Just the other day, I ran into an old friend at a coffee shop near where I live, and we started talking about training and nutrition. My friend had started lifting about two or three years ago and was really into it. He told me how he was doing a dirty bulk cycle and asked me what I thought of that.
He got the idea recently by reading about Christian Bale’s physical prep for Batman Begins, and was amazed how Bale had gone from looking like he did in The Machinist to looking like Batman.
For his role in the The Machinist, Bale had dropped 63 lbs down to 110(!), and then went up to 225 before dropping back down to 200 for his role in Batman Begins. My friend figured that if a movie star could eat his way to a 115-pound weight gain and end up looking like Batman, then so could he. And he decided that a massive dirty bulk would be the way to do it.
In case you’re not familiar with the concept of a dirty bulk, it’s basically a gluttonous phase of massive calorie ingestion where pretty much anything goes in terms of nutritional choices, just as long as there’s plenty of it.
Just to give you an idea, delicacies such as twelve-topping pizza drowning in olive oil are common in these cycles. This was popular (and still is to a certain extent) in bodybuilding circles.
The idea behind the dirty bulk is to use the phase of calorie surplus to build as much muscle as possible, and then switch over to phase of calorie restriction, also known as a cutting phase, to burn off the unwanted pounds of fat that also came along for the ride. The two successive phases are polar opposites in pretty much every way.
Does it work? For some, yes, it can help them pack on some serious muscle, but it’s a rickety bridge for most, which is why I wouldn’t recommend this method.
First, let’s get one thing out of the way: Christian Bale is a movie star whose paycheck depends on the way he looks; he has the time and money to devote a HUGE chunk of his day to getting physically ready for his role; and he is also someone who’s been training for years and knows what he is doing in and out of the gym. It should be also noted that my friend was assuming that the only way Bale could’ve accomplished this is by doing the mother of all dirty bulk cycles.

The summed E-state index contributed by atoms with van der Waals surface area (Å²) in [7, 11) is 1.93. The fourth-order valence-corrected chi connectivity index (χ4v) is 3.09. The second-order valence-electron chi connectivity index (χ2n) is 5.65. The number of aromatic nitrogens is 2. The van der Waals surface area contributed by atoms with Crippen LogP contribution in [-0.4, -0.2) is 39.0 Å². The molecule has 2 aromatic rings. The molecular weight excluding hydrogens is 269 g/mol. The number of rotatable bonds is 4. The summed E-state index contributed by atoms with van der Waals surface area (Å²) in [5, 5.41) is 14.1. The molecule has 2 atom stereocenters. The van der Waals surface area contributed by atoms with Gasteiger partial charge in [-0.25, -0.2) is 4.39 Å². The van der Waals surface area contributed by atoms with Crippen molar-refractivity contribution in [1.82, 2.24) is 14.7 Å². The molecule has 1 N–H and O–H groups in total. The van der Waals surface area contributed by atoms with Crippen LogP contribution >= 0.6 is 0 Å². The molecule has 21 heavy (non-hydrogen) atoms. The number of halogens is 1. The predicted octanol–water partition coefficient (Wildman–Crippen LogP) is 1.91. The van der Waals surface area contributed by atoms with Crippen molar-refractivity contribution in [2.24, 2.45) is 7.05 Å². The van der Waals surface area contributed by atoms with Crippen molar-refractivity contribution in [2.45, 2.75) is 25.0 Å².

This friend in question recently turned 30, has been training for 2-3 years, and is definitely not a movie star. Furthermore, not to be judgmental or anything, but he’s not exactly the poster boy for leanness, either.
This is one of the issues I have with guys trying this method. It’s one thing for a skinny teenager who has trouble gaining weight to do it, but most people who dive into a dirty bulking phase end up holding on to those extra pounds of fat that they put on—and I promise you there will be gained fat if you do a dirty bulk.
Eating like a starving pig day after day also sets off an endocrine rollercoaster that can take a serious toll on your health and even put you at risk for serious problems, such as metabolic syndrome and diabetes, just to name a few. It can also do a heck of a number on your sleep and stress levels, which in turn can completely screw up your gains.
As I mentioned before, my friend is not a movie star, nor is he a professional bodybuilder. Dieting after an extended bulking phase is some serious business; it’s damn hard and takes an incredible amount of dedication and willpower.
Most people who dirty bulk tend to overestimate their own discipline (the bulking phase, however, comes pretty easily for most). I’ve seen lots of guys get into a dieting phase after a dirty bulk and completely fail because they didn’t expect it to be that hard. That’s why it ends up being disastrous for many guys out there. I’ve actually seen some just keep going, figuring they’ll keep bulking for months and months (even years!) and shoot for an unrealistic size.
Ultimately what I dislike about this method is that it doesn’t promote all-around good health. Forcing yourself into obesity seven months per year so you can look good for the other five doesn’t make sense to me.
When I designed the ATHLEAN-X nutritional program, I wanted to create something sustainable, something that would allow you to look both lean and muscular twelve months per year while maintaining great health.
I’m not saying bulking can’t work—it has worked great for many. It’s just not a philosophy I can get behind. It is entirely possible to gain muscle while dropping body fat; albeit slower, it’s actually a much better long-term approach.
Think about what your health and fitness goals are for six months, one year, five years from now? Do you envision consistent progress, or constant seesawing where you’re afraid to take your shirt off from September to March?
There’s no wrong answer, it’s your body and your life, but I can tell you that, for of all us with busy lives, the old cliché about slow and steady winning the race definitely rings true.
In my opinion the best meal plan is one that leaves you feeling satisfied and doesn’t run your metabolism through the ringer. If you’re looking for a fitness and nutrition plan that will give you consistent year-round results without starving yourself EVER, join us on Team ATHLEAN! I’ll coach you through what I strongly believe to the best science in both nutrition and muscle building!
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